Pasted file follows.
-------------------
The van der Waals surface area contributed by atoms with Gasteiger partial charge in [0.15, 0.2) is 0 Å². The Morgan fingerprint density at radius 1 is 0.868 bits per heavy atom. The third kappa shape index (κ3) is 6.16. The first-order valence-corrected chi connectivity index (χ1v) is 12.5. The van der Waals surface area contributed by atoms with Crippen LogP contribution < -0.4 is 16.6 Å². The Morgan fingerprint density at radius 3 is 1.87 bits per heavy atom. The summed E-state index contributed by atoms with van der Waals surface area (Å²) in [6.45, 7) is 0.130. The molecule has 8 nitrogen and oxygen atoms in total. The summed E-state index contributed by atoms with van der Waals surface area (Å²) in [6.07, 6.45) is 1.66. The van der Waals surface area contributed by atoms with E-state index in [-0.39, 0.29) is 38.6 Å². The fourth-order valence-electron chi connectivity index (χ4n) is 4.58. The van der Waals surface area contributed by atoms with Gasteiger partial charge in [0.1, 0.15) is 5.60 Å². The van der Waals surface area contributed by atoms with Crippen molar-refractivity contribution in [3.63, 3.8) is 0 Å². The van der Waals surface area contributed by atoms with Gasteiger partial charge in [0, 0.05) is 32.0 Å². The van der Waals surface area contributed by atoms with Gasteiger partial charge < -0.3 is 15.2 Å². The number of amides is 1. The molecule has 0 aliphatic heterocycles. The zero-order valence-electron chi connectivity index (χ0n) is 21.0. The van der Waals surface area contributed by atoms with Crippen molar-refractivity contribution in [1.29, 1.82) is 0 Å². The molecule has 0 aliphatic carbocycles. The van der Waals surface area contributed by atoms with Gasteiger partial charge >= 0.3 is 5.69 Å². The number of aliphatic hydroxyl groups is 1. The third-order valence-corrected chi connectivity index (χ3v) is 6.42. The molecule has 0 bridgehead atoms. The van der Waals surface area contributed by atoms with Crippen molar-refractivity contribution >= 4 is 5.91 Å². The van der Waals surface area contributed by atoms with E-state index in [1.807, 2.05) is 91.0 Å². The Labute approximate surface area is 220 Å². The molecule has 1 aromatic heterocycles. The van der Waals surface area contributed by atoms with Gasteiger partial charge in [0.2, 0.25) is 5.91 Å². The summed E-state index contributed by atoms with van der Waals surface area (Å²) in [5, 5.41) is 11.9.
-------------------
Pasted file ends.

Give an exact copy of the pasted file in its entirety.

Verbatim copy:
The van der Waals surface area contributed by atoms with Gasteiger partial charge in [0.15, 0.2) is 0 Å². The Morgan fingerprint density at radius 1 is 0.868 bits per heavy atom. The third kappa shape index (κ3) is 6.16. The first-order valence-corrected chi connectivity index (χ1v) is 12.5. The van der Waals surface area contributed by atoms with Crippen LogP contribution < -0.4 is 16.6 Å². The Morgan fingerprint density at radius 3 is 1.87 bits per heavy atom. The summed E-state index contributed by atoms with van der Waals surface area (Å²) in [6.45, 7) is 0.130. The molecule has 8 nitrogen and oxygen atoms in total. The summed E-state index contributed by atoms with van der Waals surface area (Å²) in [6.07, 6.45) is 1.66. The van der Waals surface area contributed by atoms with E-state index in [-0.39, 0.29) is 38.6 Å². The fourth-order valence-electron chi connectivity index (χ4n) is 4.58. The van der Waals surface area contributed by atoms with Gasteiger partial charge in [0.1, 0.15) is 5.60 Å². The van der Waals surface area contributed by atoms with Crippen molar-refractivity contribution in [3.63, 3.8) is 0 Å². The van der Waals surface area contributed by atoms with Gasteiger partial charge in [0, 0.05) is 32.0 Å². The van der Waals surface area contributed by atoms with Gasteiger partial charge < -0.3 is 15.2 Å². The number of amides is 1. The molecule has 0 aliphatic heterocycles. The zero-order valence-electron chi connectivity index (χ0n) is 21.0. The van der Waals surface area contributed by atoms with Crippen molar-refractivity contribution in [1.29, 1.82) is 0 Å². The molecule has 0 aliphatic carbocycles. The van der Waals surface area contributed by atoms with Gasteiger partial charge >= 0.3 is 5.69 Å². The number of aliphatic hydroxyl groups is 1. The third-order valence-corrected chi connectivity index (χ3v) is 6.42. The molecule has 0 bridgehead atoms. The van der Waals surface area contributed by atoms with Crippen molar-refractivity contribution >= 4 is 5.91 Å². The van der Waals surface area contributed by atoms with E-state index in [1.807, 2.05) is 91.0 Å². The Labute approximate surface area is 220 Å². The molecule has 1 aromatic heterocycles. The van der Waals surface area contributed by atoms with Gasteiger partial charge in [0.2, 0.25) is 5.91 Å². The summed E-state index contributed by atoms with van der Waals surface area (Å²) in [5, 5.41) is 11.9.